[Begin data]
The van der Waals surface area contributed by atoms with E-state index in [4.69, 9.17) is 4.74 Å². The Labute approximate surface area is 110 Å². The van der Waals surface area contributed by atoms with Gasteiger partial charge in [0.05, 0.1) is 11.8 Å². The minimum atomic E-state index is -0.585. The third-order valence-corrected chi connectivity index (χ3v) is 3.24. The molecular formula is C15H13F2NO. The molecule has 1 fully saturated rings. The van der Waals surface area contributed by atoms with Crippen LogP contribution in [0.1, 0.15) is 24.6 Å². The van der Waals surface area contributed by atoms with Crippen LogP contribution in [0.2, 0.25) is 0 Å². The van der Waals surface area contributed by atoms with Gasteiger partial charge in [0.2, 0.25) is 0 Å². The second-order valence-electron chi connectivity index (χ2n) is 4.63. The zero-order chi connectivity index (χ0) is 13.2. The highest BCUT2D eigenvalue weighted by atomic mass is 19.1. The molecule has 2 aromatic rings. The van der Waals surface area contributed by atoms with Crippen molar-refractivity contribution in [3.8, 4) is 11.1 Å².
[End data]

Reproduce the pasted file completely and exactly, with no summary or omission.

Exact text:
The van der Waals surface area contributed by atoms with E-state index in [4.69, 9.17) is 4.74 Å². The Labute approximate surface area is 110 Å². The van der Waals surface area contributed by atoms with Gasteiger partial charge in [0.05, 0.1) is 11.8 Å². The minimum atomic E-state index is -0.585. The third-order valence-corrected chi connectivity index (χ3v) is 3.24. The molecular formula is C15H13F2NO. The molecule has 1 fully saturated rings. The van der Waals surface area contributed by atoms with Crippen LogP contribution in [0.1, 0.15) is 24.6 Å². The van der Waals surface area contributed by atoms with Crippen LogP contribution in [0.2, 0.25) is 0 Å². The van der Waals surface area contributed by atoms with Gasteiger partial charge in [0.2, 0.25) is 0 Å². The second-order valence-electron chi connectivity index (χ2n) is 4.63. The zero-order chi connectivity index (χ0) is 13.2. The highest BCUT2D eigenvalue weighted by atomic mass is 19.1. The molecule has 2 aromatic rings. The van der Waals surface area contributed by atoms with Crippen molar-refractivity contribution in [3.8, 4) is 11.1 Å².